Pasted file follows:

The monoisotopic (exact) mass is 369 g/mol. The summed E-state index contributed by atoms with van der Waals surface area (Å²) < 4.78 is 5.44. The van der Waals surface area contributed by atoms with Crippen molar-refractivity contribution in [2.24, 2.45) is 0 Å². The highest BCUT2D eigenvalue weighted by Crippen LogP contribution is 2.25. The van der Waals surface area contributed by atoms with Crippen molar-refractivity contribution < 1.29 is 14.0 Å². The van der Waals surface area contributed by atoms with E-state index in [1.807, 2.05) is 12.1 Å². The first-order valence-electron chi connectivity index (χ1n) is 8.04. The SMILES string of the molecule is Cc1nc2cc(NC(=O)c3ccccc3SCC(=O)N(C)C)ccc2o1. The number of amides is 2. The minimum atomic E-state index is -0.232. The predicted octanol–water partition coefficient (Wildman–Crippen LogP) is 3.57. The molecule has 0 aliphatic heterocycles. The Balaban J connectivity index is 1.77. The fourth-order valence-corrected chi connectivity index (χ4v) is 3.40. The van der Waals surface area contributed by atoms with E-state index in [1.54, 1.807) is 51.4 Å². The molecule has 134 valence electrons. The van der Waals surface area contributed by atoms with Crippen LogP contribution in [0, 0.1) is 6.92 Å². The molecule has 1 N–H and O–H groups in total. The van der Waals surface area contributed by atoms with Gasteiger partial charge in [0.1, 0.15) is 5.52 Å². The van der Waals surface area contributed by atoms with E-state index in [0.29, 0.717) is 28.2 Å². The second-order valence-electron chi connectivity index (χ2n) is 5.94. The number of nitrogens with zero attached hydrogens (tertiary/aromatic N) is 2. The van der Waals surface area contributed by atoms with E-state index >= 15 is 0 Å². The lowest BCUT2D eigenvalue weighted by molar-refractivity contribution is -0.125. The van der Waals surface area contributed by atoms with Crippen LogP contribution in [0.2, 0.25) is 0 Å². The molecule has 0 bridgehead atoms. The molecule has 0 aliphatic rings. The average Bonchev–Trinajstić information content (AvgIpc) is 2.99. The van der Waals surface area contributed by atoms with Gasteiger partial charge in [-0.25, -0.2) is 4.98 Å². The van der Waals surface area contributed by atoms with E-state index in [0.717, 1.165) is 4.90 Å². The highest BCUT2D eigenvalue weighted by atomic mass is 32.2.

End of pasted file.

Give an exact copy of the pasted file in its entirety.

The monoisotopic (exact) mass is 369 g/mol. The summed E-state index contributed by atoms with van der Waals surface area (Å²) < 4.78 is 5.44. The van der Waals surface area contributed by atoms with Crippen molar-refractivity contribution in [2.24, 2.45) is 0 Å². The highest BCUT2D eigenvalue weighted by Crippen LogP contribution is 2.25. The van der Waals surface area contributed by atoms with Crippen molar-refractivity contribution < 1.29 is 14.0 Å². The van der Waals surface area contributed by atoms with E-state index in [1.807, 2.05) is 12.1 Å². The first-order valence-electron chi connectivity index (χ1n) is 8.04. The SMILES string of the molecule is Cc1nc2cc(NC(=O)c3ccccc3SCC(=O)N(C)C)ccc2o1. The number of amides is 2. The minimum atomic E-state index is -0.232. The predicted octanol–water partition coefficient (Wildman–Crippen LogP) is 3.57. The molecule has 0 aliphatic heterocycles. The Balaban J connectivity index is 1.77. The fourth-order valence-corrected chi connectivity index (χ4v) is 3.40. The van der Waals surface area contributed by atoms with E-state index in [1.54, 1.807) is 51.4 Å². The molecule has 134 valence electrons. The van der Waals surface area contributed by atoms with Crippen LogP contribution in [0, 0.1) is 6.92 Å². The molecule has 1 N–H and O–H groups in total. The van der Waals surface area contributed by atoms with Gasteiger partial charge in [0.1, 0.15) is 5.52 Å². The van der Waals surface area contributed by atoms with E-state index in [0.29, 0.717) is 28.2 Å². The second-order valence-electron chi connectivity index (χ2n) is 5.94. The number of nitrogens with zero attached hydrogens (tertiary/aromatic N) is 2. The van der Waals surface area contributed by atoms with E-state index >= 15 is 0 Å². The lowest BCUT2D eigenvalue weighted by molar-refractivity contribution is -0.125. The van der Waals surface area contributed by atoms with Crippen LogP contribution in [0.2, 0.25) is 0 Å². The molecule has 0 bridgehead atoms. The molecule has 0 aliphatic rings. The average Bonchev–Trinajstić information content (AvgIpc) is 2.99. The van der Waals surface area contributed by atoms with Gasteiger partial charge in [-0.25, -0.2) is 4.98 Å². The van der Waals surface area contributed by atoms with E-state index in [0.717, 1.165) is 4.90 Å². The highest BCUT2D eigenvalue weighted by atomic mass is 32.2.